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I'm writing scripts in Python for cleaning up a database. It mainly is finding and deleting billions of rows of data based on some logic. I have it running in a loop with a LIMIT that will run until there are no longer any rows affected by a DELETE. It is running on a production database that gets different load during different times of the day, so the time to do these DELETE queries varies based on the load. I don't want to lock up any tables by running a large DELETE, so I've been trying to benchmark the query times for different LIMITs. I found these times varied a lot based on the time of the day, so I started looking into making a dynamic LIMIT that increases or decreases based on the query time. It will increase or decrease between a floor and ceiling based on the the last query time. So the basic logic is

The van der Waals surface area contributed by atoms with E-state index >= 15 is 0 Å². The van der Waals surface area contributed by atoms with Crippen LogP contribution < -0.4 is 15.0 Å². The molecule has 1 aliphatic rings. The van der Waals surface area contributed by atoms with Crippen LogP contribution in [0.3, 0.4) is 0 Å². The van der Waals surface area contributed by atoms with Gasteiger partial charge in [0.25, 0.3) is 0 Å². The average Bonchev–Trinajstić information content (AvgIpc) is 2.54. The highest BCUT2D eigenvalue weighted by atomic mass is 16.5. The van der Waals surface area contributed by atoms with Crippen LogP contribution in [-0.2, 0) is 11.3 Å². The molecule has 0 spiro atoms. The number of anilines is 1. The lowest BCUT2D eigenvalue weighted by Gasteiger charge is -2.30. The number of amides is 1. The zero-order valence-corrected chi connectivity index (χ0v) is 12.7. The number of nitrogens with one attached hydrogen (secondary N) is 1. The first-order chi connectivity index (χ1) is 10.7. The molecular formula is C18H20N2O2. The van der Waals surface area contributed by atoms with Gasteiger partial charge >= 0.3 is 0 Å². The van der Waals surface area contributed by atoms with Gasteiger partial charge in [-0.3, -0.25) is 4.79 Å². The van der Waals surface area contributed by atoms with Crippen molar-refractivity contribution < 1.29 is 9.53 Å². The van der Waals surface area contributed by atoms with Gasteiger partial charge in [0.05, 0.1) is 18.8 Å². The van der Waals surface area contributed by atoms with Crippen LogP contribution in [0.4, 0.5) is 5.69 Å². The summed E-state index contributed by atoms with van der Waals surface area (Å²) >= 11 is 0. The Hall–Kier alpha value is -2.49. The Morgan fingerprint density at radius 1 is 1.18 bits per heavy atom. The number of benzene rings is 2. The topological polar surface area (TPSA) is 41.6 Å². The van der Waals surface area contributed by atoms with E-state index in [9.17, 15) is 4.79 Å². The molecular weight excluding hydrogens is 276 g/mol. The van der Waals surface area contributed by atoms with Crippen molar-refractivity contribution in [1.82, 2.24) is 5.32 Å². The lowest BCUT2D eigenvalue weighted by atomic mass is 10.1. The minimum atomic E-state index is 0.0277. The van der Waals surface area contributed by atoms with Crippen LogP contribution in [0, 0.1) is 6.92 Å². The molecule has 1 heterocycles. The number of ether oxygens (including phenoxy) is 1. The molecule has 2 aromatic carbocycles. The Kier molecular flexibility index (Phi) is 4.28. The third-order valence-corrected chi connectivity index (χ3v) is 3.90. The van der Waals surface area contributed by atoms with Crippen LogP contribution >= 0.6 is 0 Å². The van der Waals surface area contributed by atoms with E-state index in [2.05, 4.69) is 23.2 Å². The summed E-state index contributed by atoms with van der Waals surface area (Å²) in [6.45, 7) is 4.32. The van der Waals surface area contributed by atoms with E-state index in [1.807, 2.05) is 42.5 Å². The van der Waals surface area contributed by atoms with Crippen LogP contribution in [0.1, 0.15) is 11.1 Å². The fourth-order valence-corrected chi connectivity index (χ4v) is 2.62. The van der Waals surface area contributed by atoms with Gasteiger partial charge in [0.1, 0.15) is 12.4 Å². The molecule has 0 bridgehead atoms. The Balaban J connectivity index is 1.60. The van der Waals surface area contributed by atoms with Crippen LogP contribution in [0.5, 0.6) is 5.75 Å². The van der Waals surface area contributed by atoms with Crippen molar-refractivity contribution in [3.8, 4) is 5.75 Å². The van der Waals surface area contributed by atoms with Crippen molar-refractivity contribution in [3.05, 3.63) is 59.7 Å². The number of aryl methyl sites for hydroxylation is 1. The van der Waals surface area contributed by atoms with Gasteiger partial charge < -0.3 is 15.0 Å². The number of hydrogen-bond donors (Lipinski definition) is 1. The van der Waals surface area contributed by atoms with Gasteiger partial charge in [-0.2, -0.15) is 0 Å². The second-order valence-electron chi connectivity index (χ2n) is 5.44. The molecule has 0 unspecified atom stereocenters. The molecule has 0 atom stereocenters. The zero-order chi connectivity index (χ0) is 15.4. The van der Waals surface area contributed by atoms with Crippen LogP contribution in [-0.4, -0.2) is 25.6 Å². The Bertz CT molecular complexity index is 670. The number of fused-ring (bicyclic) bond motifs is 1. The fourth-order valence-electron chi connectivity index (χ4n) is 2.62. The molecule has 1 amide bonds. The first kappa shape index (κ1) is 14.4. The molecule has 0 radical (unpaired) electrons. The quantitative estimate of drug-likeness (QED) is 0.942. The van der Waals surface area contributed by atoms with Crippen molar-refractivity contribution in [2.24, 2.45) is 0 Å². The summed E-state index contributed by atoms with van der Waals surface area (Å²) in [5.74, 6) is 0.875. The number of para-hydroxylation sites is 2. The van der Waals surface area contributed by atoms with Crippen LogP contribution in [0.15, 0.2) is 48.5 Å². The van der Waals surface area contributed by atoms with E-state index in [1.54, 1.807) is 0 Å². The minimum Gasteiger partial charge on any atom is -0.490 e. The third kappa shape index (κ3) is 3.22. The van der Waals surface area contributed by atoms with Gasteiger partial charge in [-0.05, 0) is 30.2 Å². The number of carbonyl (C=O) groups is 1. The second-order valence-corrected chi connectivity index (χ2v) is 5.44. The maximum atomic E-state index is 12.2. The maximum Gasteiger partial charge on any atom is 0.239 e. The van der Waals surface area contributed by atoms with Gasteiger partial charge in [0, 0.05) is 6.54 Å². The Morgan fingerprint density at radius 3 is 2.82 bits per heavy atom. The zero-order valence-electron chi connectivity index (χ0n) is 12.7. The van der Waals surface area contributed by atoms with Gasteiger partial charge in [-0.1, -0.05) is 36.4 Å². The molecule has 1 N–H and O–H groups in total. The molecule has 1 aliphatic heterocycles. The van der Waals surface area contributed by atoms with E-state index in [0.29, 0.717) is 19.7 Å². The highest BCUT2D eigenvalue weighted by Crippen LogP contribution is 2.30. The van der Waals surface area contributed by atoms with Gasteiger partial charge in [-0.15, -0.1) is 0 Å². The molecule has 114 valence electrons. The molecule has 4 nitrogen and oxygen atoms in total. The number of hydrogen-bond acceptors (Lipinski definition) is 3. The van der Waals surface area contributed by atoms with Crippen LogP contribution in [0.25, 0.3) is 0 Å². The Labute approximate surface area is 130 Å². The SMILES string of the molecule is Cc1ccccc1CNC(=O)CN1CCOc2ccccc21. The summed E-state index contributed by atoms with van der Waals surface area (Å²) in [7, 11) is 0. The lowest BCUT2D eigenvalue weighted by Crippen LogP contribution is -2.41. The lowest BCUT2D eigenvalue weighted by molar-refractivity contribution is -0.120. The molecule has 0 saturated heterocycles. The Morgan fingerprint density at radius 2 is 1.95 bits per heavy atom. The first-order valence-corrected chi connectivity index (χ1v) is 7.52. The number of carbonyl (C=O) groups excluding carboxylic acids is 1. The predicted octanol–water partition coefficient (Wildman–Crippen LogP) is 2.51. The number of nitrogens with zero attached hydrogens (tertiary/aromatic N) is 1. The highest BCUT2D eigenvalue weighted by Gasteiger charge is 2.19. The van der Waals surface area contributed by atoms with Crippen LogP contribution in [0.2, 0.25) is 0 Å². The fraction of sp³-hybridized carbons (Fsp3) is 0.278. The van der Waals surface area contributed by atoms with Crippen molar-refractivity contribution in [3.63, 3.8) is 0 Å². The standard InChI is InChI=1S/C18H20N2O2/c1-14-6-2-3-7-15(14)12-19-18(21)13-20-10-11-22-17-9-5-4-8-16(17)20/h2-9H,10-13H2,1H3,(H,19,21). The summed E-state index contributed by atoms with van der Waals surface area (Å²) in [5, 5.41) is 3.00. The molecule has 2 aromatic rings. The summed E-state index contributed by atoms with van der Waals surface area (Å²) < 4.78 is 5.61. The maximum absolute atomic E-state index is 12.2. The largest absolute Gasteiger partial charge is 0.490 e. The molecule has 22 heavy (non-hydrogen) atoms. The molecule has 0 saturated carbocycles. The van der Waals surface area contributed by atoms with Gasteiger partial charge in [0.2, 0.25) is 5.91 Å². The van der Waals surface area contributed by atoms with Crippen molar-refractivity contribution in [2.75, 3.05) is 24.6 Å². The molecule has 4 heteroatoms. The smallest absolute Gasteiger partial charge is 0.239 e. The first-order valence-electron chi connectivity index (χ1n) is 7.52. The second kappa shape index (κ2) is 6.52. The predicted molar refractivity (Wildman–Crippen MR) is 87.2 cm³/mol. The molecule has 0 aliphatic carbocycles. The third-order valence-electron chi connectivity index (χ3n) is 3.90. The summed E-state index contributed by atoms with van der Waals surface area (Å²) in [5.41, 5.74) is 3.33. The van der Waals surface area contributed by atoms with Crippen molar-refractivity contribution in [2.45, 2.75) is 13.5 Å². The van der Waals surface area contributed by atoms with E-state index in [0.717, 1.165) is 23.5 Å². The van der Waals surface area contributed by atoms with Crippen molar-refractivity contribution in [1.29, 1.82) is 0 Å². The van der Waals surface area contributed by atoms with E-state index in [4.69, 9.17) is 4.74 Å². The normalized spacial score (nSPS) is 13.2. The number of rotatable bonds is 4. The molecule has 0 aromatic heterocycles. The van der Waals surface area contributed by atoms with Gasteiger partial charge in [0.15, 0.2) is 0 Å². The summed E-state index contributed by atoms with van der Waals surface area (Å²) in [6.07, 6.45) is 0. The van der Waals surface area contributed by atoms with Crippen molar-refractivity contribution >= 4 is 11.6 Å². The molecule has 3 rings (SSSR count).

if QUERY_TIME < DECREASE_TIME and LIMIT < MAX_LIMIT:
  LIMIT = LIMIT * 10
elif QUERY_TIME > MAXIMUM_TIME and LIMIT < MIN_LIMIT:
  LIMIT = LIMIT / 10

My question is if this is a good strategy? I'm still learning a lot of optimizations for database work, so I'm not sure if this is a common strategy or what pitfalls I may encounter.

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There may be a problem with that design. As you search for the next batch to delete, you may be skipping over previously checked rows. So, each subsequent delete will be slower. The time to finish is (sort of) quadratic.

Two better techniques:

  • If there are only a "small" number of rows to keep, then build a new table with just them; then swap tables. Time: linear. Advantage: The result is already defragmented.
  • Walk through the table 1K rows at a time. Use the PRIMARY KEY for tracking where you are. And remember where you left off. Time: linear.

Both of those techniques (and others) are discussed here.

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